In the Netherlands, one out of eight COVID-19 patients suffer from long COVID, burdening the health budget with unknown costs. This study investigated the types of healthcare consumed after COVID-19 and the related costs.
Data was delivered from the Dutch Lifelines COVID-19 cohort (N=76503), a subcohort consisting of adult participants from the Lifelines prospective population cohort that completed questionnaires on psychological and societal impacts of the pandemic. Health care use in the past three months was assessed in two waves of questionnaires (June 2021 and March 2022). Frequencies and costs of healthcare provider visits, day-treatment in a hospital or other institution (without stay), emergency visits, outpatient appointments, and homecare received were analyzed. The comparisons were made between a non-COVID-19 (control) group, a COVID-19 group, and a long-COVID group. Referent prices from the Dutch healthcare institute were used to facilitate the cost analyses. All costs were inflated into the 2020 cost year.
The results show that for all types of care, people with long- COVID receive the most care, and uninfected controls the least. In the long-COVID group, from the primary care, the care provided by the general practitioners (49%), and physiotherapist (28%) were the most reported, compared to COVID-19 and non-COVID-group, being 33%, 14% and 16%, 7% respectively. All other care, was used by less than 10% of the long- COVID respondents reported.The highest costs per patient are generated from the various health care provider visits in primary care and outpatient appointments in the secondary care. The total extra healthcare costs per six months per person for COVID-19 and long-COVID compared to the non-COVID-19 group are €59 and €123, respectively.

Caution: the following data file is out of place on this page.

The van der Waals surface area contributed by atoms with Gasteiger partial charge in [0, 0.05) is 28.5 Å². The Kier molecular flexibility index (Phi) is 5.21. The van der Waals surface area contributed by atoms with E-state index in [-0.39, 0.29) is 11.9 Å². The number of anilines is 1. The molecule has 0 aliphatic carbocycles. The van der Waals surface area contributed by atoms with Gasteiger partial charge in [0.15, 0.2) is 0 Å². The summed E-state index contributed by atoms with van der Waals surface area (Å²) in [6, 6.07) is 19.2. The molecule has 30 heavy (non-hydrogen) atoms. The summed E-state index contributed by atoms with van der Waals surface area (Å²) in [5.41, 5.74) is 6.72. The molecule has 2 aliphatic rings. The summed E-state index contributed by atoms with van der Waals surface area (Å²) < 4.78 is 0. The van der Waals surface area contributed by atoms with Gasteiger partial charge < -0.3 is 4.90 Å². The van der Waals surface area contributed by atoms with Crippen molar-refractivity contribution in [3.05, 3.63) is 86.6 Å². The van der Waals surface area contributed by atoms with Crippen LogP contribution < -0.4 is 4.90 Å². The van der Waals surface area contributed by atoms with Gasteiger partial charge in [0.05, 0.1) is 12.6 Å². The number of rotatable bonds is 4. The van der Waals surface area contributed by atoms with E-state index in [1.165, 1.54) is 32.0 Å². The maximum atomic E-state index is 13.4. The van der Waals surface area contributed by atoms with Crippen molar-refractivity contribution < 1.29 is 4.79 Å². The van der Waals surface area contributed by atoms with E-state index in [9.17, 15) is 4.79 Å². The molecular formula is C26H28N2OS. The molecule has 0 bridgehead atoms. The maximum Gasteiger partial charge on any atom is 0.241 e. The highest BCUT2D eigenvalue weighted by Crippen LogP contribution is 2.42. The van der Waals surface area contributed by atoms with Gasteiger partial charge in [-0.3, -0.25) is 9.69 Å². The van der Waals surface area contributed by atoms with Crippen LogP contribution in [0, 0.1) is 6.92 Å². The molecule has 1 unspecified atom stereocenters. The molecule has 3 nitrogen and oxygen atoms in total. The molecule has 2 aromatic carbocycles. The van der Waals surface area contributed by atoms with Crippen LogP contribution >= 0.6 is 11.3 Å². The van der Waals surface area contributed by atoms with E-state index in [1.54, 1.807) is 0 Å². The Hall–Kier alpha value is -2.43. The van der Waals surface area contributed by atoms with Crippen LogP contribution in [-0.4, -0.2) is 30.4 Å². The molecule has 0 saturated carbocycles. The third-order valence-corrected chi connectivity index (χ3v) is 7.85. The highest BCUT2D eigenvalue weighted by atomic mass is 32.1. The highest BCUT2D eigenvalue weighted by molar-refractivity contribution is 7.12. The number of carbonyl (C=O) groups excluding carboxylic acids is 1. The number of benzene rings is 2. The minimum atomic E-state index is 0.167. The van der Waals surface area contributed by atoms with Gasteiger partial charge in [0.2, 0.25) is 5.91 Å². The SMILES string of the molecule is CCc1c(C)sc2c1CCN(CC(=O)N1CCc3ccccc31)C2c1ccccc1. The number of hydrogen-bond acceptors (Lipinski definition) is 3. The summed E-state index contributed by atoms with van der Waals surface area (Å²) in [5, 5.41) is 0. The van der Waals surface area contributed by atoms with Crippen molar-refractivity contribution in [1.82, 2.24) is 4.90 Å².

These findings will inform the health authorities about the necessity for new health-budget allocations. Moreover, they represent a validated data source for future economic evaluations.
© 2022 Published by Elsevier Inc.